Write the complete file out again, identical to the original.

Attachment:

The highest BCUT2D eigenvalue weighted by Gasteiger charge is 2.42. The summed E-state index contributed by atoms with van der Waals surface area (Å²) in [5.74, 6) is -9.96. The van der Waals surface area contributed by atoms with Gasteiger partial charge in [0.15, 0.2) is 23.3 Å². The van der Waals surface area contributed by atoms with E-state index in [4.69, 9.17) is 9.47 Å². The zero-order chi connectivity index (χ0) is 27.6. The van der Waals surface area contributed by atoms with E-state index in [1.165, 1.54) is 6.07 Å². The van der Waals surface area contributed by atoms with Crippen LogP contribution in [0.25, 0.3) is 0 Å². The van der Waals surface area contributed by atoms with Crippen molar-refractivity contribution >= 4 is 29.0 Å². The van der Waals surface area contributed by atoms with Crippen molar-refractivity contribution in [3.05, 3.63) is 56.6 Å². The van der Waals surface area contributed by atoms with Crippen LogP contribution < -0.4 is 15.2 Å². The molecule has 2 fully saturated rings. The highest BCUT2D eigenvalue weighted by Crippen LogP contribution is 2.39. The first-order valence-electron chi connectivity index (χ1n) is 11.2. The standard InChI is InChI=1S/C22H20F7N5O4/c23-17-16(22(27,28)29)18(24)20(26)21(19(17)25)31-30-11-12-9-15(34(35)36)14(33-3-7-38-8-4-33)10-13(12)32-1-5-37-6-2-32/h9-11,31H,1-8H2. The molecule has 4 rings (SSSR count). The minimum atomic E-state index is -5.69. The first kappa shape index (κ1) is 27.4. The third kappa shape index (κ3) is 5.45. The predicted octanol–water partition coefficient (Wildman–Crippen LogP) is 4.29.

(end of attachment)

The highest BCUT2D eigenvalue weighted by Gasteiger charge is 2.42. The summed E-state index contributed by atoms with van der Waals surface area (Å²) in [5.74, 6) is -9.96. The van der Waals surface area contributed by atoms with Gasteiger partial charge in [0.15, 0.2) is 23.3 Å². The van der Waals surface area contributed by atoms with E-state index in [4.69, 9.17) is 9.47 Å². The zero-order chi connectivity index (χ0) is 27.6. The van der Waals surface area contributed by atoms with E-state index in [1.165, 1.54) is 6.07 Å². The van der Waals surface area contributed by atoms with Crippen LogP contribution in [0.25, 0.3) is 0 Å². The van der Waals surface area contributed by atoms with Crippen molar-refractivity contribution >= 4 is 29.0 Å². The van der Waals surface area contributed by atoms with Crippen molar-refractivity contribution in [3.05, 3.63) is 56.6 Å². The van der Waals surface area contributed by atoms with Crippen LogP contribution < -0.4 is 15.2 Å². The molecule has 2 fully saturated rings. The highest BCUT2D eigenvalue weighted by Crippen LogP contribution is 2.39. The first-order valence-electron chi connectivity index (χ1n) is 11.2. The standard InChI is InChI=1S/C22H20F7N5O4/c23-17-16(22(27,28)29)18(24)20(26)21(19(17)25)31-30-11-12-9-15(34(35)36)14(33-3-7-38-8-4-33)10-13(12)32-1-5-37-6-2-32/h9-11,31H,1-8H2. The molecule has 4 rings (SSSR count). The minimum atomic E-state index is -5.69. The first kappa shape index (κ1) is 27.4. The third kappa shape index (κ3) is 5.45. The predicted octanol–water partition coefficient (Wildman–Crippen LogP) is 4.29.